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Parents not taking enough risk, says UHY Hacker Young

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Just a quarter of the money saved in junior ISAs is invested in shares, says national accountancy group UHY Hacker Young, suggesting parents may be being too cautious.

The latest figures show that, of the total £578million invested in Junior Individual Savings Accounts (ISAs) in 2013/14, only £147million was subscribed to shares, with the rest allocated to cash.

Adults were willing to take more risk with their own savings, allocating almost a third (32%) of their ISAs to shares last year – some £18.4billion of a total ISA pot of £57.3billion.

UHY Hacker Young says that since junior ISAs are generally used as long term savings vehicles for children, a higher weighting of shares – though potentially riskier in the short-term – could be a better strategy, as it is more likely to deliver greater returns over a longer period. The group also warned that too high a proportion of cash could actually turn out to be recklessly cautious.

Mark Giddens, Partner at UHY Hacker Young says, “Parents tend to be particularly risk-averse when investing for their children – more so than they are for themselves – especially if funds come from an inheritance or a gift from relatives. They don’t want to chance a drop in value.”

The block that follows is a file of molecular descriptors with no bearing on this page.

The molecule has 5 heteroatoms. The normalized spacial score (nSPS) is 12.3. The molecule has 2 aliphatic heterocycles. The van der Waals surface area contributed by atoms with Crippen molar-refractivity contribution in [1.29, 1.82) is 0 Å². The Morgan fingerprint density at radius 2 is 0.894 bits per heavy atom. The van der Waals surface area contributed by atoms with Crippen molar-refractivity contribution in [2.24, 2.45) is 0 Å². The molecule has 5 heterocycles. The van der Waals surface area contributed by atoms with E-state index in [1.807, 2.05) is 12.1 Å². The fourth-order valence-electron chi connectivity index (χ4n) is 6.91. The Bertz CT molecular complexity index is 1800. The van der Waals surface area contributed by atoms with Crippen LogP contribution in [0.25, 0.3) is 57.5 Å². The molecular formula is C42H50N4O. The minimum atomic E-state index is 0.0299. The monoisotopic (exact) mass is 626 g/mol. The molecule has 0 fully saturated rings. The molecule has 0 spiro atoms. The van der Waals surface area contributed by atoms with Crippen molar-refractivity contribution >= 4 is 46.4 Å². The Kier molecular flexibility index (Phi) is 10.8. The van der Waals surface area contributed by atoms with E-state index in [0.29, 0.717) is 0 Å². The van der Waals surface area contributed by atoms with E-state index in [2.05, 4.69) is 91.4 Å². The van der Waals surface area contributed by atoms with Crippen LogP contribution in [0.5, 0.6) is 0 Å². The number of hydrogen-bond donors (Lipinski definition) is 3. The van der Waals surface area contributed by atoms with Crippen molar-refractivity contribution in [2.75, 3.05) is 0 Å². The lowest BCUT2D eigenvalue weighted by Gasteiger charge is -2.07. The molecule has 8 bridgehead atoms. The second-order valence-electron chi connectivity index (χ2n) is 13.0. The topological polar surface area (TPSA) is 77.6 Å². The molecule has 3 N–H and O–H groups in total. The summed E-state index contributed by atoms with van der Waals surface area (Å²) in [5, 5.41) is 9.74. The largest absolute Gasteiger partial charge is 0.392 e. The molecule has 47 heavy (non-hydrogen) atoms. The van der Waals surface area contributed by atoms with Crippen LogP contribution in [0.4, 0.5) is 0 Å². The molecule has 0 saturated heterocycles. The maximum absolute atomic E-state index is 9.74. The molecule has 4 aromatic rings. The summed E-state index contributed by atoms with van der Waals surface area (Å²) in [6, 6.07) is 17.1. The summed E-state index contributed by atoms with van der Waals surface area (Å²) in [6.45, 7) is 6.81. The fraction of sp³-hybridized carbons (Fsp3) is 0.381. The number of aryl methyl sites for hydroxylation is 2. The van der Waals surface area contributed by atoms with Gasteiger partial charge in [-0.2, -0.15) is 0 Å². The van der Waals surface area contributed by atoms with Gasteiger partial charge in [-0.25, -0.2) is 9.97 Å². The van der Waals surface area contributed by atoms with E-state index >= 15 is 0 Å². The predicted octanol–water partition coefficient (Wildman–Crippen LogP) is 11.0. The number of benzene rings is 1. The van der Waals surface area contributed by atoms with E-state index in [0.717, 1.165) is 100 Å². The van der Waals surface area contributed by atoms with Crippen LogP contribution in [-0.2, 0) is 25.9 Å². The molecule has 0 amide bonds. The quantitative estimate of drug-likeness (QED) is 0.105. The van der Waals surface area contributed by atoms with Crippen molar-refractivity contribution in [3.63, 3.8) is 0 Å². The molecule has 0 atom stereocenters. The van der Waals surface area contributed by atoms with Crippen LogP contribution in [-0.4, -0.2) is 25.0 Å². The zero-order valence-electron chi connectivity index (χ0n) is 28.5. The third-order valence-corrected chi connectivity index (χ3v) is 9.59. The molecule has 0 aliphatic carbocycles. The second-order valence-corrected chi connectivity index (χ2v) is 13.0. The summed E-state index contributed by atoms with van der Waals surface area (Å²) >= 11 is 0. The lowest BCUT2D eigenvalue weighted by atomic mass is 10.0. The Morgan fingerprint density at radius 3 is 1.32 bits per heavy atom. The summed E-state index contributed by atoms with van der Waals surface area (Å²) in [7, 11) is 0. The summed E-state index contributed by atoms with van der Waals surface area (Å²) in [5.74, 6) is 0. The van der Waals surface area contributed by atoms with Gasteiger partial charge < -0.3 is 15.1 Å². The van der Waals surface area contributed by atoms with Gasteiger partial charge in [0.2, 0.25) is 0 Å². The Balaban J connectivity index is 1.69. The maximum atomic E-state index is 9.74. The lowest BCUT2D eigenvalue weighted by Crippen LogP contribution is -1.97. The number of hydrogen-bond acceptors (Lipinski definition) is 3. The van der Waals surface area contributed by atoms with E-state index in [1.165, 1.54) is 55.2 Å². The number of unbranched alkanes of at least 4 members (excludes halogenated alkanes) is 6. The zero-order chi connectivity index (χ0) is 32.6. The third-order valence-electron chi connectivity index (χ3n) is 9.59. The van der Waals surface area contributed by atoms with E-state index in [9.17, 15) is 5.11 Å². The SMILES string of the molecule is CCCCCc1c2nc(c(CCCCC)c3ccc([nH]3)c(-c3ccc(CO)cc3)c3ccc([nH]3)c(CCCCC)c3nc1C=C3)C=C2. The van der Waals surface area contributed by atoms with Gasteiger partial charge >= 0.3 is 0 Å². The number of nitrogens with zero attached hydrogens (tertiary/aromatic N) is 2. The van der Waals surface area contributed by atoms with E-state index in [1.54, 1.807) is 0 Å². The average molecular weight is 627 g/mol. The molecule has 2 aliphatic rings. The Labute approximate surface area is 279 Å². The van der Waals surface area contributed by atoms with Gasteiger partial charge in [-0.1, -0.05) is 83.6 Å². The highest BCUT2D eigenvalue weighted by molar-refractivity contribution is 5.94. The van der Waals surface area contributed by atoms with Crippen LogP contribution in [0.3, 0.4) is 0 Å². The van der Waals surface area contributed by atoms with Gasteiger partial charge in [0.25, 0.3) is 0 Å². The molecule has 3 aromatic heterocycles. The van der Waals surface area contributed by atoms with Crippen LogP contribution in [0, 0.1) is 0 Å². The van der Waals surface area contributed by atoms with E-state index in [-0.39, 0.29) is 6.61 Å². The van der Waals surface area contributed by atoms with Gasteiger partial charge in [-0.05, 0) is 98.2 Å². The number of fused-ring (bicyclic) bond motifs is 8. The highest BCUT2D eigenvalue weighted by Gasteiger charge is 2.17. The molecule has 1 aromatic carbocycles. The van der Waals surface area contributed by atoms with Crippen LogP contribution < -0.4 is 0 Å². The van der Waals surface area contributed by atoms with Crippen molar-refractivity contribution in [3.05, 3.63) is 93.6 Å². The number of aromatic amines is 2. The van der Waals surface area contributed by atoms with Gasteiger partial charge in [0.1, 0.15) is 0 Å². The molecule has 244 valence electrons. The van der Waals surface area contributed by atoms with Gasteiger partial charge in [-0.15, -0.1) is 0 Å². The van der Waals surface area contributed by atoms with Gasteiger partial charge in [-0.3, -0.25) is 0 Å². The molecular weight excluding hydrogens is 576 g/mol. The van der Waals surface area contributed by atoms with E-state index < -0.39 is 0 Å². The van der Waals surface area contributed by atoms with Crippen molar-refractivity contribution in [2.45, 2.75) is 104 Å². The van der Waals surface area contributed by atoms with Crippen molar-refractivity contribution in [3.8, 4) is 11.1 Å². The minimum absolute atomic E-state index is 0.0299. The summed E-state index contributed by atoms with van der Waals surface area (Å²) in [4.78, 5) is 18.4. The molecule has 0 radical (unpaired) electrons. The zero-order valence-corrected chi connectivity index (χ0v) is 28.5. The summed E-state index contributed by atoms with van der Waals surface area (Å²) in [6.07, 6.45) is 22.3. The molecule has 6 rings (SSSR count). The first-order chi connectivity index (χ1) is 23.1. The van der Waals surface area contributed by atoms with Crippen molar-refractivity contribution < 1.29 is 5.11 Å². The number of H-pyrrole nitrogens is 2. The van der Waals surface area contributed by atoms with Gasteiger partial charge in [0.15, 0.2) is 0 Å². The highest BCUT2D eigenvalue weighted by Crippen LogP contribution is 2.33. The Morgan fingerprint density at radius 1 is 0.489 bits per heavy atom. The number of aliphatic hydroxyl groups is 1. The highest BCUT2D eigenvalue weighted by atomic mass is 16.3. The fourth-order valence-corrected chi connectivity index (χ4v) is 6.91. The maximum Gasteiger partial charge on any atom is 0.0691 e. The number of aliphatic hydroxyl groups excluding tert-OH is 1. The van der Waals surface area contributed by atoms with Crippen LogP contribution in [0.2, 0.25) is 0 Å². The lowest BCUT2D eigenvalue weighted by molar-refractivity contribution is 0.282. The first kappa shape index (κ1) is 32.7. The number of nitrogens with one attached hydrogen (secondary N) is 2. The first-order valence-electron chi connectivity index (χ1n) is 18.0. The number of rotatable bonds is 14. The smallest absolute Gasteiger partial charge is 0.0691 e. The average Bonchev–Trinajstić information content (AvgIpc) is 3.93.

“Having a higher allocation of savings in cash might seem like the safest option, but even a cautious approach can carry risks. Cash is not always king.”

“While a high proportion of cash may be a sensible bet for older teenagers who want to access the funds when they reach 18, with interest rates at record lows, it’s less likely to pay off for many children, who could see the value of their savings eaten away over the years by inflation.”

Bank of England figures show that average UK lenders’ interest rates on ISA products were just 1.18% in July (latest figures available). According to the Office for National Statistics, the rate of inflation for the year to July stood at 1.6%**.

Adds Mark Giddens, “After the shocks of the financial crisis, it’s perhaps not surprising that parents are erring on the side of what they see as caution. The well-known caveat that investments could go down as well as up has been brutally reinforced.”

“However, with the FTSE recently hitting its highest levels since the start of this century, the potential upside should not be forgotten, as part of a balanced investment strategy.”

Earlier this month, the FTSE100 hit 6,873.6 – its highest close in 14 years.

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